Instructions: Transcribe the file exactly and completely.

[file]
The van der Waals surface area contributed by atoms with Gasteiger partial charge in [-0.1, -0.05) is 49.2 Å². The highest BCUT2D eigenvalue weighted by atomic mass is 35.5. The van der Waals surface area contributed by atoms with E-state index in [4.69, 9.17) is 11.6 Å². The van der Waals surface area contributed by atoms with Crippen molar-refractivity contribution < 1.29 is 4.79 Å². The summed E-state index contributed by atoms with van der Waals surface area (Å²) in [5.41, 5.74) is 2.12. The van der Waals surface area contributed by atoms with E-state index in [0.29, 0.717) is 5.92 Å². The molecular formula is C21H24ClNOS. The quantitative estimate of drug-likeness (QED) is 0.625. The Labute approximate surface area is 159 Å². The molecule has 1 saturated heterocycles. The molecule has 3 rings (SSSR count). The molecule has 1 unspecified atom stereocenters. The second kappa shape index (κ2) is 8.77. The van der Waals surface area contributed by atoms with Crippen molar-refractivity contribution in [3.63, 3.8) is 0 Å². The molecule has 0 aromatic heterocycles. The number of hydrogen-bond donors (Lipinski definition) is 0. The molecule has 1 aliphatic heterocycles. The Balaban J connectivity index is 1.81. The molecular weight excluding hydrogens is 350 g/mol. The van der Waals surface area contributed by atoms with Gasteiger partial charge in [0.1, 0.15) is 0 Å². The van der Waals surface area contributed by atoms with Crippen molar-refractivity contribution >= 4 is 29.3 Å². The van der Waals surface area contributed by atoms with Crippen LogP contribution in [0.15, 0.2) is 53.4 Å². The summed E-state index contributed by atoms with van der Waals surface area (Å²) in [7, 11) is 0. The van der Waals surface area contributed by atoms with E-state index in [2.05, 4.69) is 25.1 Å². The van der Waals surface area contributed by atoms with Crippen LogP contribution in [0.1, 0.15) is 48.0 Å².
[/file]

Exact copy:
The van der Waals surface area contributed by atoms with Gasteiger partial charge in [-0.1, -0.05) is 49.2 Å². The highest BCUT2D eigenvalue weighted by atomic mass is 35.5. The van der Waals surface area contributed by atoms with E-state index in [4.69, 9.17) is 11.6 Å². The van der Waals surface area contributed by atoms with Crippen molar-refractivity contribution < 1.29 is 4.79 Å². The summed E-state index contributed by atoms with van der Waals surface area (Å²) in [5.41, 5.74) is 2.12. The van der Waals surface area contributed by atoms with E-state index in [0.29, 0.717) is 5.92 Å². The molecular formula is C21H24ClNOS. The quantitative estimate of drug-likeness (QED) is 0.625. The Labute approximate surface area is 159 Å². The molecule has 1 saturated heterocycles. The molecule has 3 rings (SSSR count). The molecule has 1 unspecified atom stereocenters. The second kappa shape index (κ2) is 8.77. The van der Waals surface area contributed by atoms with Crippen molar-refractivity contribution in [3.63, 3.8) is 0 Å². The molecule has 0 aromatic heterocycles. The number of hydrogen-bond donors (Lipinski definition) is 0. The molecule has 1 aliphatic heterocycles. The Balaban J connectivity index is 1.81. The molecular weight excluding hydrogens is 350 g/mol. The van der Waals surface area contributed by atoms with Gasteiger partial charge in [0.1, 0.15) is 0 Å². The van der Waals surface area contributed by atoms with Crippen molar-refractivity contribution >= 4 is 29.3 Å². The van der Waals surface area contributed by atoms with Crippen LogP contribution in [0.15, 0.2) is 53.4 Å². The summed E-state index contributed by atoms with van der Waals surface area (Å²) in [7, 11) is 0. The van der Waals surface area contributed by atoms with E-state index in [2.05, 4.69) is 25.1 Å². The van der Waals surface area contributed by atoms with Crippen LogP contribution in [0.1, 0.15) is 48.0 Å².